This doesn’t come from nowhere. The authors of the study have been probing the strength of random decisions over planned ones in dealing with a variety of leadership situations. They’re inspired, they write in the paper, by the fact that “[i]n physics, both at the classical and quantum level, many real systems work fine and more efficiently due to the useful role of a random weak noise.”
The basic idea behind their hypothesis is the fact that knowledge of markets – no matter how much of an expert you are – is going to be pretty limited. That, they think, will cause people to start to see patterns that aren’t there. Which leads to misleading strategies and poor investment decisions. So they wanted know if ”a trader assumes the lack of complete information through all the market… would an ex-ante random trading strategy perform, on average, as good as well-known trading strategies?”
To determine the best trading strategy, they looked at data from four different stock indices: the UK FTSE, the MIB FTSE (Italian stocks), the DAX (German) and the S&P 500. They used about 10 years of data from the two FTSEs and about 15 years of DAX and S&P Data. They then compared their random investment strategy to four different traditional investment strategies: momentum investing, where stocks are bought and sold based on past performance; investment based on the relative strength indicator of stocks; up and down persistency, where investment one day is the opposite of market direciton the day prior; and investing based on the moving average convergence/divergence of the stocks.
The primary result they determined was that over the long periods of time, all of the different strategies performed about the same. Yes, over smaller time windows, some of the strategies showed better performance than a random investment, but over the long run those differences mostly went away. What’s more, although some of the “traditional”‘ strategies showed better performance in a particular stock indiex, none performed better over the four indicies. Consequently, the authors concluded that where a strategy “won” a particular index, “the advantage of a strategy seems purely coincidental.”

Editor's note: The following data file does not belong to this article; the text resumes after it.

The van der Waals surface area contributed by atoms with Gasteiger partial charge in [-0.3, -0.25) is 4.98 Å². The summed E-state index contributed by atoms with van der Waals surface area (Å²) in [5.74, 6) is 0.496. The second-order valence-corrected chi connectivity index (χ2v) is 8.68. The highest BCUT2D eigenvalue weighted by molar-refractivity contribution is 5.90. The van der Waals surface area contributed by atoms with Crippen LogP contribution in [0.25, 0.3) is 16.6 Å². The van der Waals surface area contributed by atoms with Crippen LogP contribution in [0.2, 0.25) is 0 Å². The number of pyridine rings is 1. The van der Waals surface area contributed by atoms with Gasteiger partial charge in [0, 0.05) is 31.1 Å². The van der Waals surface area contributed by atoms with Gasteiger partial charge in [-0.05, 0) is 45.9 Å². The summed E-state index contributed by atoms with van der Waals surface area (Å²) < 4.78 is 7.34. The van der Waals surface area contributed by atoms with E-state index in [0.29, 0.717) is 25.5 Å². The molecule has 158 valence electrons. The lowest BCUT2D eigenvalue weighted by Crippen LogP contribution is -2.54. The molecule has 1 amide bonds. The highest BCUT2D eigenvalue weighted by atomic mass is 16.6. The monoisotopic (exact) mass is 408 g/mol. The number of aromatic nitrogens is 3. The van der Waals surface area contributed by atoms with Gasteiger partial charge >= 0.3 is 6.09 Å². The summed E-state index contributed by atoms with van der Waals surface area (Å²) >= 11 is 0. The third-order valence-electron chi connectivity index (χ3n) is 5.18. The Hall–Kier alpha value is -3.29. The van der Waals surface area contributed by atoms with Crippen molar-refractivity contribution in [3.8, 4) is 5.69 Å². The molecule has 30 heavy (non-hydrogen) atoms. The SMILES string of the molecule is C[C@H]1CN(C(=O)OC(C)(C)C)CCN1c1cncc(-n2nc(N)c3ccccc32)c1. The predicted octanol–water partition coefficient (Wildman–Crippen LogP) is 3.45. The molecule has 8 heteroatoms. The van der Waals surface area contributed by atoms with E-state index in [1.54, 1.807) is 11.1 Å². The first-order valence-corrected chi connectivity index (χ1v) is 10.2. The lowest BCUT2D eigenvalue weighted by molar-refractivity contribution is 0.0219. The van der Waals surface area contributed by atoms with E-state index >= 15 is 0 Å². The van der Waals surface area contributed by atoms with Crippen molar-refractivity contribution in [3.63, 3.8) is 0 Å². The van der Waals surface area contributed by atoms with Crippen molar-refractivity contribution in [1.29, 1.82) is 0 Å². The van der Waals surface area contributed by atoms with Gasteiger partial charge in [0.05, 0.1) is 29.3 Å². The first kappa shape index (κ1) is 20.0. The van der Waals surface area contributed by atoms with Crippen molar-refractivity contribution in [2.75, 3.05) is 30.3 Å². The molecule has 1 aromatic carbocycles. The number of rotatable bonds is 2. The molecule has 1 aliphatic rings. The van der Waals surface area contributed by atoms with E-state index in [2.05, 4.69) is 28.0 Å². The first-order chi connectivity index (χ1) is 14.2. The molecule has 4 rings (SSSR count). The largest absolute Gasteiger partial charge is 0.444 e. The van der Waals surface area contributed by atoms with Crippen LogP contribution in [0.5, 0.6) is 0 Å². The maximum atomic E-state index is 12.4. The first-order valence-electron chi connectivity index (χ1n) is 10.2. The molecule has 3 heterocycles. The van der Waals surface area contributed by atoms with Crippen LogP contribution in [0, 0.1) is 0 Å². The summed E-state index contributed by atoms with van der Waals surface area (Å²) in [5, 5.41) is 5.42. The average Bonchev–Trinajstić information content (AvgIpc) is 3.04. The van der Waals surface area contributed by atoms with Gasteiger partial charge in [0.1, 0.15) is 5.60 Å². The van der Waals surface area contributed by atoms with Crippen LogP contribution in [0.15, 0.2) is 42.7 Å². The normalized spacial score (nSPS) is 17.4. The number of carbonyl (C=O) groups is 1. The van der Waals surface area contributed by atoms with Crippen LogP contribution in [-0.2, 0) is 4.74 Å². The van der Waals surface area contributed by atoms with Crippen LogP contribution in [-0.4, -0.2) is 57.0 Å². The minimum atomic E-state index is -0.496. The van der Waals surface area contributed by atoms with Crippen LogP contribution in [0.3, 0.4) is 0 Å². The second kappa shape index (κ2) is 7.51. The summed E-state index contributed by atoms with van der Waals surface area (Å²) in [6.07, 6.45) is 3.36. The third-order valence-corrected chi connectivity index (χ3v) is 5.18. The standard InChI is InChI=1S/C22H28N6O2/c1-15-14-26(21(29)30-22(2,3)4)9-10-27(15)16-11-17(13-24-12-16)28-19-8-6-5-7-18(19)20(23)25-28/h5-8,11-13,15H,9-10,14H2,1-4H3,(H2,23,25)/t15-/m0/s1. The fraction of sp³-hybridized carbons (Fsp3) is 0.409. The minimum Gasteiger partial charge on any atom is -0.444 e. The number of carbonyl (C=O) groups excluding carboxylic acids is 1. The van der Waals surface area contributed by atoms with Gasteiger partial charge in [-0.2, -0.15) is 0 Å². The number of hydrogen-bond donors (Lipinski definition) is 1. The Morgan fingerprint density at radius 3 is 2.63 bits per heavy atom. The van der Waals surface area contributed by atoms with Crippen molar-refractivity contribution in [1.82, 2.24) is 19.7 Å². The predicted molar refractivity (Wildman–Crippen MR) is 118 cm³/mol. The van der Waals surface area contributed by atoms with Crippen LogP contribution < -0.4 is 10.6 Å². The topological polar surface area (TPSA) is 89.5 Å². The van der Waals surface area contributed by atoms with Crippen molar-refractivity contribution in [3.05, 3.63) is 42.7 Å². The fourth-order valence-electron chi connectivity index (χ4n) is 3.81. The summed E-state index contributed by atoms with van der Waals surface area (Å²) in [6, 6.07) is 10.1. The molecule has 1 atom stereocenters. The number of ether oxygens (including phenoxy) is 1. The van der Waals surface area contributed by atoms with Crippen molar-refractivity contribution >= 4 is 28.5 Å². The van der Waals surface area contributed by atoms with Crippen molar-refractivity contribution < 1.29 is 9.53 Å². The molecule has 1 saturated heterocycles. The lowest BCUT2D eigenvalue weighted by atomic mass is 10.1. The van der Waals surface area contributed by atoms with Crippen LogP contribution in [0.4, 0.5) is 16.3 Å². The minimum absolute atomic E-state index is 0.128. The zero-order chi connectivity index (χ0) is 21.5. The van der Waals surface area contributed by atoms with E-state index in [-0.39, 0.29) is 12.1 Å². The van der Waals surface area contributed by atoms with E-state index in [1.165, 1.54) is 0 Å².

But the authors did find one big advantage of a random strategy. Counterintuitively, the random investing strategy was much less volatile than the others. In other words, while on a given day, the strategy might not gain as much as another, it wouldn’t lose as much, either. The swings were much more manageable. That means, they conclude, “the random strategy is less risky than the considered standard trading strategies, while the average performance is almost identical.”
In other words, a random strategy may not give you better returns than a traditional investment strategy, but it will turn out to be a one where your portfolio shows a lot fewer ups and downs – without adversely impacting your returns. As a consequence, the authors suggest that one way that markets could be stabilized in the long run would be for central banks to adopt random investment stategies to reduce volatility.
The benefit of that central bank strategy, the authors state, might be two-fold: “From an individual point of view, agents would suffer less for asymmetric or insider information, due to the consciousness of a ‘fog of uncertainty’ created by the random investments. From a systemic point of view, again the herding behavior would be consequently reduced and eventual bubbles would burst when they are still small and are less dangerous; thus, the entire financial system would be less prone to the speculative behaviour of credible ‘guru’ traders.”
The authors admit that they still have quite a bit of work to do in establishing a clear central banking policy utilizing a random investment scheme. And the strategy still hasn’t been tried with real money. Still, it’s an interesting result that held true over a lot of different data points. It’s worth thinking about.
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